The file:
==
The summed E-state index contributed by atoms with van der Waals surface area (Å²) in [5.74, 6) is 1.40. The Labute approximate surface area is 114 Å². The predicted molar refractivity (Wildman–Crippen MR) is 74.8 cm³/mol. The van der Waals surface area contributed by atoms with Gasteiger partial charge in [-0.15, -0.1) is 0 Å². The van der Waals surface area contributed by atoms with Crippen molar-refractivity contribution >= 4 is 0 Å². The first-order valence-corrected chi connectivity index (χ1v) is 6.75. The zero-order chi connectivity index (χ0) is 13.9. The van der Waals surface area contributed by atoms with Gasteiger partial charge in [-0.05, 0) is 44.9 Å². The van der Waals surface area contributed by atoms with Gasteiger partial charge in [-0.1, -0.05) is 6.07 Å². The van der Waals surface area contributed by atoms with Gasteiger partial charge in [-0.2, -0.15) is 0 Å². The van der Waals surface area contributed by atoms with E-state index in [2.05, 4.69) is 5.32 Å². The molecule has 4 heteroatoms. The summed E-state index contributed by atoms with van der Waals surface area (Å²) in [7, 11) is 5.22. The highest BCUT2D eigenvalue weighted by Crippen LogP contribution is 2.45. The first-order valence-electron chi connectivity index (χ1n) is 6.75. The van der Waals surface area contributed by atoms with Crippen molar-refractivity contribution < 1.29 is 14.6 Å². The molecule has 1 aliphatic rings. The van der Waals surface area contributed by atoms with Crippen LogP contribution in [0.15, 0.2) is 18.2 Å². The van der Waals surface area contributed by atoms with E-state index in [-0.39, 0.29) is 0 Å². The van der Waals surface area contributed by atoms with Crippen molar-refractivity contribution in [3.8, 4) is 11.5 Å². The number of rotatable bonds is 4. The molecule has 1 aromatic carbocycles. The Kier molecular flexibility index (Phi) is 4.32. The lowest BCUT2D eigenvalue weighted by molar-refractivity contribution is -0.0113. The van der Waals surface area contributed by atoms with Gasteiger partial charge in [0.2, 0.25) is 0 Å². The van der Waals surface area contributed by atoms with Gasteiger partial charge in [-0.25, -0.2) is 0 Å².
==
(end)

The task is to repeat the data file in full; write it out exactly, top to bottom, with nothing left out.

The summed E-state index contributed by atoms with van der Waals surface area (Å²) in [5.74, 6) is 1.40. The Labute approximate surface area is 114 Å². The predicted molar refractivity (Wildman–Crippen MR) is 74.8 cm³/mol. The van der Waals surface area contributed by atoms with Gasteiger partial charge in [-0.15, -0.1) is 0 Å². The van der Waals surface area contributed by atoms with Crippen molar-refractivity contribution >= 4 is 0 Å². The first-order valence-corrected chi connectivity index (χ1v) is 6.75. The zero-order chi connectivity index (χ0) is 13.9. The van der Waals surface area contributed by atoms with Gasteiger partial charge in [-0.05, 0) is 44.9 Å². The van der Waals surface area contributed by atoms with Gasteiger partial charge in [-0.1, -0.05) is 6.07 Å². The van der Waals surface area contributed by atoms with Gasteiger partial charge in [-0.2, -0.15) is 0 Å². The van der Waals surface area contributed by atoms with E-state index in [2.05, 4.69) is 5.32 Å². The molecule has 4 heteroatoms. The summed E-state index contributed by atoms with van der Waals surface area (Å²) in [7, 11) is 5.22. The highest BCUT2D eigenvalue weighted by Crippen LogP contribution is 2.45. The first-order valence-electron chi connectivity index (χ1n) is 6.75. The van der Waals surface area contributed by atoms with Crippen molar-refractivity contribution < 1.29 is 14.6 Å². The molecule has 1 aliphatic rings. The van der Waals surface area contributed by atoms with Crippen LogP contribution in [0.15, 0.2) is 18.2 Å². The van der Waals surface area contributed by atoms with E-state index in [-0.39, 0.29) is 0 Å². The van der Waals surface area contributed by atoms with Crippen molar-refractivity contribution in [3.8, 4) is 11.5 Å². The number of rotatable bonds is 4. The molecule has 1 aromatic carbocycles. The Kier molecular flexibility index (Phi) is 4.32. The lowest BCUT2D eigenvalue weighted by molar-refractivity contribution is -0.0113. The van der Waals surface area contributed by atoms with Gasteiger partial charge in [0.2, 0.25) is 0 Å². The van der Waals surface area contributed by atoms with Gasteiger partial charge in [-0.25, -0.2) is 0 Å².